Correo matutino: Aukus deal backlash, strip search breach, Murdoch hires Piers Morgan

GRAMOood morning. Los Estados Unidos, UK and Australia’s defence deal has upset not only China and France, but climate experts too. Labor’s national secretary has appealed to Google over misinformation concerns ahead of the federal elections. And the controversial British journalist Piers Morgan has joined News Corp.

China has denounced Australia’s nuclear-powered submarine deal with the United States and the United Kingdom, raising the question of nuclear proliferation. The criticism from Beijing came as Morrison said he expected a greater US military presence in the Indo-Pacific and deeper UK defence ties.

The three countries are battling to contain an international backlash over the pact amid concerns the alliance could provoke China and prompt conflict in the Pacific. Francia has described Australia’s surprise decision to scrap its submarine deal in favour of nuclear-powered subs from the US as a “stab in the back”. The timing of the Aukus deal has also dismayed climate experts, who fear it could have a negative effect on hopes of a deal with China on greenhouse gas emissions ahead of vital UN climate talks in November.

Labor’s national secretary, Paul Erickson, has demanded Google explain which steps it has taken to ensure the company’s platforms and advertising capabilities are not “exploited for misinformation” in the run-up to the next federal election. In a letter seen by Guardian Australia, Erickson raises objections to recent interventions by Clive Palmer and Craig Kelly – activity he says undermines confidence in Australia’s public health response to Covid-19.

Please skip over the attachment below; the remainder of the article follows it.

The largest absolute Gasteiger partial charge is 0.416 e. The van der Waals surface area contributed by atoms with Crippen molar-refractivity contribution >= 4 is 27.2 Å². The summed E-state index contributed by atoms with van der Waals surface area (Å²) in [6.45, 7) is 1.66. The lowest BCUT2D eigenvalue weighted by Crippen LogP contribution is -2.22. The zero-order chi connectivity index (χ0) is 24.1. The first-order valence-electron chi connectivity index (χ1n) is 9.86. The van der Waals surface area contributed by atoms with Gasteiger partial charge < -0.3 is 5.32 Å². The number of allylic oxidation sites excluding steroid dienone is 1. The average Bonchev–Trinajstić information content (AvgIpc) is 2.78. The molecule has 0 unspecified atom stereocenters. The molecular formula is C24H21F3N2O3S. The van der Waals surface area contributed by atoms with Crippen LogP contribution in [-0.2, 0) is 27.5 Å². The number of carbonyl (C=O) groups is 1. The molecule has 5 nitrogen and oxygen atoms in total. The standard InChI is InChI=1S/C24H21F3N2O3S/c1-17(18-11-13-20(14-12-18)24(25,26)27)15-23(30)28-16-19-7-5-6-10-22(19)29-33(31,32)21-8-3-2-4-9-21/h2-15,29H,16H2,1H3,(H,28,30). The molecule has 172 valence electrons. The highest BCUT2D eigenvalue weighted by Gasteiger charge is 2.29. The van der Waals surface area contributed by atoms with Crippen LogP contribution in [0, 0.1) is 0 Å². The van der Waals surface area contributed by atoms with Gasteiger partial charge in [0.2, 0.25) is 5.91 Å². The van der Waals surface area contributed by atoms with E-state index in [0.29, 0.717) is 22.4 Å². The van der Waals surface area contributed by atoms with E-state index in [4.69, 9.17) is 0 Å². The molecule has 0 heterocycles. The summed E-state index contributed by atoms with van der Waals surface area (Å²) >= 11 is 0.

The strip search of an Indigenous female prisoner inside a Canberra prison earlier this year breached the territory’s Human Rights Act, according to a damning review that also found the ACT’s policies around mandatory searches did not have a legal basis.

En 2020, the Australian Bureau of Statistics registered the largest inflow of Australians moving to regional areas from capital cities since records began. The lockdowns of 2020 hit the cities much harder than the regions, which recovered quicker. A better lifestyle, the boom in home working and growing job opportunities in regional areas are drawing younger people away from cities, Natasha May reports for the Rural Network.

Queensland has passed laws that will allow voluntary assisted dying for people with a terminal illness, with an overwhelming majority of MPs voting in favour. The state – often perceived as Australia’s most socially conservative – becomes the fifth Australian jurisdiction to allow voluntary euthanasia.